Beliefnet News

By Greg Trotter
Religion News Service

Washington – The anti-abortion pilgrims came from far and wide Tuesday (Jan. 22), by bus and by plane, bundled up in the cold and drizzle to support their cause.
For some, it was their first March for Life. For others, the event has become a yearly journey. On the 35th anniversary of the Roe v. Wade decision that legalized abortion, their united message was clear: They are not satisfied with the declining abortion statistics. They want an end to all abortions, surgical and non-surgical.
And with the fall elections looming, they want a president who will staunchly support their cause in 2009 and beyond.
According to a recent national study, abortion rates and the total number of surgical abortions are steadily declining, while non-surgical abortion numbers are growing. For most of the marchers, those statistics do not represent an entirely positive trend.
“Those who are voiceless in the world need people to stand up for them,” said Cory Heiman, 20, a student at Franciscan University in Steubenville, Ohio, and a supporter of presidential candidate Rep. Ron Paul, R-Texas. “Abortion is killing, whether it’s surgical or not.”
His brother, Kyle, 28, added that there is no difference between surgical and non-surgical abortion procedures — such as the morning-after pill or RU-486 — even if one makes women feel “less guilty.”
Paul’s campaign was the most visible of any of the presidential candidates, with signs bearing his name popping up amid a sea of tens of thousands of demonstrators along the National Mall. Young people handed out fliers declaring the candidate’s anti-abortion record.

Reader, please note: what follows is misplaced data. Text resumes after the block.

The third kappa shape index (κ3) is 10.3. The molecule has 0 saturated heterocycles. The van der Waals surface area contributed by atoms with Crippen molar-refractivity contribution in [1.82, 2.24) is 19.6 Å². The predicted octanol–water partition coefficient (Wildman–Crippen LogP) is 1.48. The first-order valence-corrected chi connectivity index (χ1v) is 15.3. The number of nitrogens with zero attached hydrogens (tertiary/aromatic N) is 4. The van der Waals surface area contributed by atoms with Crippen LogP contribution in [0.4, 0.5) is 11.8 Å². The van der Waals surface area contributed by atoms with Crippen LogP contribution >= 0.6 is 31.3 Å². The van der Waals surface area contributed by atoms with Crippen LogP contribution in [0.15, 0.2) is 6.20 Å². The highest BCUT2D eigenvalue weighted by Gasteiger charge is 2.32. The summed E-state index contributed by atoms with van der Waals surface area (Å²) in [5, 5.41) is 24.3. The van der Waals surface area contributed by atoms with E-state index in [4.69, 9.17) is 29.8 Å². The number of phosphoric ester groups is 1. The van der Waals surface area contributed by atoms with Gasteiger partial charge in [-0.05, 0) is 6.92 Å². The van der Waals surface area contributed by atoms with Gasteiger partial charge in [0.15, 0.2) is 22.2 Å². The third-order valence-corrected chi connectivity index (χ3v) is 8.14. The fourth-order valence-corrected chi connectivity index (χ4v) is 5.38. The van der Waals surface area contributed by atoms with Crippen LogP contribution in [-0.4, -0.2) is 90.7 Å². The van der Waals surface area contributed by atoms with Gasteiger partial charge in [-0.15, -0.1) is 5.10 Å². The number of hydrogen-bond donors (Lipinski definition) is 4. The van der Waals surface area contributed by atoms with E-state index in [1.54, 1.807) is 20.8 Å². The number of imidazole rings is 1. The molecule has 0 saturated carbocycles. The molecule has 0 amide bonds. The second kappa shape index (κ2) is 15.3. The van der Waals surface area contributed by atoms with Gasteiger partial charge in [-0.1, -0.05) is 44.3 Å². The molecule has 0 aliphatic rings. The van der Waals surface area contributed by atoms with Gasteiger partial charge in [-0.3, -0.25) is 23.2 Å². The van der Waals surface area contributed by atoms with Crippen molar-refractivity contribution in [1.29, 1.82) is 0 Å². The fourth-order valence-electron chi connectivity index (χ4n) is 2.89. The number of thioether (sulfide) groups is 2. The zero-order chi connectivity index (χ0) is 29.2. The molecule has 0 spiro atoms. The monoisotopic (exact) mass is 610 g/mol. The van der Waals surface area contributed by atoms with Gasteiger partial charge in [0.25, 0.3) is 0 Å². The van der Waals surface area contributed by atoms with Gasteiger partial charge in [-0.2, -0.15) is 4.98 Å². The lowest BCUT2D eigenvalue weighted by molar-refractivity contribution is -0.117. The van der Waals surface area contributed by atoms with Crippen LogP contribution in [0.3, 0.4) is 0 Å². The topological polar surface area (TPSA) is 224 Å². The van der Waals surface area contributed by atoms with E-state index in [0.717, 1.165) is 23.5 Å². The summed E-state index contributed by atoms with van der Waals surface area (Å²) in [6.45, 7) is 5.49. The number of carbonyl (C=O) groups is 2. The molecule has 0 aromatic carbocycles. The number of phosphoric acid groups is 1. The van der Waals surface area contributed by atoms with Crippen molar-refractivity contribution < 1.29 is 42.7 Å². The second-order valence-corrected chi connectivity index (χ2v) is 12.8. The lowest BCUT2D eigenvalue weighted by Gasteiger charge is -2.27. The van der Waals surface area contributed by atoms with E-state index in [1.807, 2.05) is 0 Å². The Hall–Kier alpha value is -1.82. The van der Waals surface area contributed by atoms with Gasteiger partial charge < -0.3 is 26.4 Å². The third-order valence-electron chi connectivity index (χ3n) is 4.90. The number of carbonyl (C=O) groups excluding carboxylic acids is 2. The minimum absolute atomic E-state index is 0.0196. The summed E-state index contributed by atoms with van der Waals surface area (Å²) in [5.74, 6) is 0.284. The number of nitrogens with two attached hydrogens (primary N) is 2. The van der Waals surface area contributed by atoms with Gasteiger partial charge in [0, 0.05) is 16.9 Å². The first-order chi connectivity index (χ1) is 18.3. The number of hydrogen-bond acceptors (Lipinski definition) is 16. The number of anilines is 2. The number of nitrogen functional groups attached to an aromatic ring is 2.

Paul opposes abortion but thinks that abortion laws should be controlled by states, not at the federal level, according to his Web site.
His campaign held international appeal for Charlotte Buirma, 18, of the Netherlands. “I cannot vote in this country,” Buirma said, “but I would vote for Ron Paul if I could.”
First-time marcher Kevin O’Reilly, 40, of Chester, N.Y., is still weighing his vote between Paul and former Arkansas Gov. Mike Huckabee.
There are many other important issues to consider in assessing the candidates, O’Reilly said, such as the economy and the war in Iraq.
“Abortion is the ultimate cause, though,” he said.
For some marchers, the abortion issue is more personal than political. Taungela Stone, 17, traveled from Birmingham, Ala., with her classmates from John Carroll High School. Her mother had to choose between giving birth or saving her own life, Stone said. She ultimately chose to give birth to Taungela, and later died.
Stone and fellow classmates said that they did not care about politics yet because they’re not old enough to vote. But when that day comes, they said, a candidate would have to be anti-abortion to earn their vote.
“God gives and God takes away,” Stone said. “It shouldn’t be our decision.”

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